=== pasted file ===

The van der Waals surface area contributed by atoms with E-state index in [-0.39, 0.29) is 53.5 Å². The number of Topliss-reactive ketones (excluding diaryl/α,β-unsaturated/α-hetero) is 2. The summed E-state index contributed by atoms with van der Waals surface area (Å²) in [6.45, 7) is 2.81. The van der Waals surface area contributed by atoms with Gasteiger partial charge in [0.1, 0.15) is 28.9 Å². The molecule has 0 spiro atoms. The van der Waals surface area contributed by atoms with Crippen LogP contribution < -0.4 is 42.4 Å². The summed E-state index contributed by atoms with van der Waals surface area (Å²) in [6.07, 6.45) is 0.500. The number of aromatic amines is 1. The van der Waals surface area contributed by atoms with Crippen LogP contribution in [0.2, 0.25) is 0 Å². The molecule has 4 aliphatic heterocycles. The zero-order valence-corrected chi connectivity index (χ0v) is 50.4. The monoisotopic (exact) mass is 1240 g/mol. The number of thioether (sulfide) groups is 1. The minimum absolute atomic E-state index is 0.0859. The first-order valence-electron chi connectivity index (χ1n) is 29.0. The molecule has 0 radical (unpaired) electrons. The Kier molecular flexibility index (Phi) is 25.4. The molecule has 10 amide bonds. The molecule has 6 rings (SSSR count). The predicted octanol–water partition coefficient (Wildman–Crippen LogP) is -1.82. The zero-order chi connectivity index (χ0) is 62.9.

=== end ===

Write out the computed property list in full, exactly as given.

The van der Waals surface area contributed by atoms with E-state index in [-0.39, 0.29) is 53.5 Å². The number of Topliss-reactive ketones (excluding diaryl/α,β-unsaturated/α-hetero) is 2. The summed E-state index contributed by atoms with van der Waals surface area (Å²) in [6.45, 7) is 2.81. The van der Waals surface area contributed by atoms with Gasteiger partial charge in [0.1, 0.15) is 28.9 Å². The molecule has 0 spiro atoms. The van der Waals surface area contributed by atoms with Crippen LogP contribution < -0.4 is 42.4 Å². The summed E-state index contributed by atoms with van der Waals surface area (Å²) in [6.07, 6.45) is 0.500. The number of aromatic amines is 1. The van der Waals surface area contributed by atoms with Crippen LogP contribution in [0.2, 0.25) is 0 Å². The molecule has 4 aliphatic heterocycles. The zero-order valence-corrected chi connectivity index (χ0v) is 50.4. The monoisotopic (exact) mass is 1240 g/mol. The number of thioether (sulfide) groups is 1. The minimum absolute atomic E-state index is 0.0859. The first-order valence-electron chi connectivity index (χ1n) is 29.0. The molecule has 0 radical (unpaired) electrons. The Kier molecular flexibility index (Phi) is 25.4. The molecule has 10 amide bonds. The molecule has 6 rings (SSSR count). The predicted octanol–water partition coefficient (Wildman–Crippen LogP) is -1.82. The zero-order chi connectivity index (χ0) is 62.9.